I wanted a way to monitor our home’s water consumption as we’ve had a few running toilets that hadn’t been caught for too long. Since the meter is buried under the stairs in a storage area it’s annoying to get to to read regularly so I wanted an automated somewhat realtime method.
My meter is a Neptune T-10 meter that has a few ways to read. There is a large dial as well as a small higher resolution spinning triangle. These meters also have a magnet inside that rotates with the flow that is monitored by the water company.
The magnet seemed the most obvious method but unfortunately every hall effect sensor I tried could not read the magnet through the casing. The only place that appears you can easily do this is where the remote monitoring that the water utility uses is located. I couldn’t really mess with this, and after a brief thought of intercepting the water companies signals, I temporarily gave up on the magnet path.
My next attempt was using a SY310 photo sensor. This sensor can detect dark to light color changes and I had opened to catch the tips of the red triangle as it rotated. Other people had success with this method on similar meters, but my meter cover was too scratched and reflected/scattered way too much IR for this to work properly. You can see in the photo above how textured the top is and how the flash scattere, this didn’t help. After an hour of trying to get it to read while stuffed under my stairs with a laptop I went back to the drawing board.
I started looking at different ways to detect the magnet again that were much more sensitive. I found a few magnetometers in compass break out boards that seemed to have very high sensitivity and seemed to fit the bill perfectly. I ordered a HMC5883L breakout from adafruit and after hooking it up to a spare Raspberry Pi I was able to notice a change in the readings when water was running. I had the most consistency when facing the breakout against the monitor so that the Y axis would catch the magnet approaching and then leaving. This meant that I was getting a nice positive to negative oscillation that I could count.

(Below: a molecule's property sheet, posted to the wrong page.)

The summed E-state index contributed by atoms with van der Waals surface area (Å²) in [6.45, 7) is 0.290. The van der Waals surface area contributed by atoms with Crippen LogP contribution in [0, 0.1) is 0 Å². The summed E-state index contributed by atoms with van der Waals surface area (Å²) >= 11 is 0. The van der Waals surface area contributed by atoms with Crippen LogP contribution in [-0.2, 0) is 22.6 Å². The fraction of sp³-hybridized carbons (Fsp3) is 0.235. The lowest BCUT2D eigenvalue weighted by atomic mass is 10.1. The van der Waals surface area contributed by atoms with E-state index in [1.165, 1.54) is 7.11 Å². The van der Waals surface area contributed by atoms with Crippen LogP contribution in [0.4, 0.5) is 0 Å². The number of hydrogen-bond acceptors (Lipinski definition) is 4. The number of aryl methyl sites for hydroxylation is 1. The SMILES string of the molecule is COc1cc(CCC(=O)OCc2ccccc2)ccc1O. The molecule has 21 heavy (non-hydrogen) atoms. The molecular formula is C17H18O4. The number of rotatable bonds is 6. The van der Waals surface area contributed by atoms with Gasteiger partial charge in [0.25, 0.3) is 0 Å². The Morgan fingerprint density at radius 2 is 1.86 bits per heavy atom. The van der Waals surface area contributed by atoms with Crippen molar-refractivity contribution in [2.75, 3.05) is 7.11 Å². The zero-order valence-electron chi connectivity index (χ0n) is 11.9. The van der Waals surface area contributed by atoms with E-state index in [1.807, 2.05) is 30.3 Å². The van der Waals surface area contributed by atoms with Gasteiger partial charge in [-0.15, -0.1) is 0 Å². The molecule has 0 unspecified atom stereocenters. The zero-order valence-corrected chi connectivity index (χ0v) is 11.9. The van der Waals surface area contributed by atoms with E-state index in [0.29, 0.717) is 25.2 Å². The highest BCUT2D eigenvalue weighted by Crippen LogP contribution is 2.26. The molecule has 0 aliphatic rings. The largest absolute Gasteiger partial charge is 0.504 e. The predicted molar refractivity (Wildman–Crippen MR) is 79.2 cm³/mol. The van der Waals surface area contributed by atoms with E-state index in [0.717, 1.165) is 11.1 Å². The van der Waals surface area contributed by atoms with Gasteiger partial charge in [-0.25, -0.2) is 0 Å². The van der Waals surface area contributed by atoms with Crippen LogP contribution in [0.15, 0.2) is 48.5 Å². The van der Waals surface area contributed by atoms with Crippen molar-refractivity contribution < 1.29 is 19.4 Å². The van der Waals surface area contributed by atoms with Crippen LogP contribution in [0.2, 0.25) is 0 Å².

I found some code for an arduino that solved the same problem and ported this to Python to be used on my RPi. I also added uploads to both GroveStreams and ThingSpeak to make sure it was tracked and graphed (still deciding on the end provider so using both).
The end result so far looks like this:
Obviously some longer wires and properly mounting the RPi is in order but it works well for now. Here is a live view from thingspeak.
You can find the code and wiring instructions for the HMC5883L in my github watermon repo.
Going forward I will probably replace the RPi with something like a Particle Photon or other Wifi microcontroller but for now the RPi works well. It was much easier to debug via SSH as well while writing the code than constantly programming under the stairs.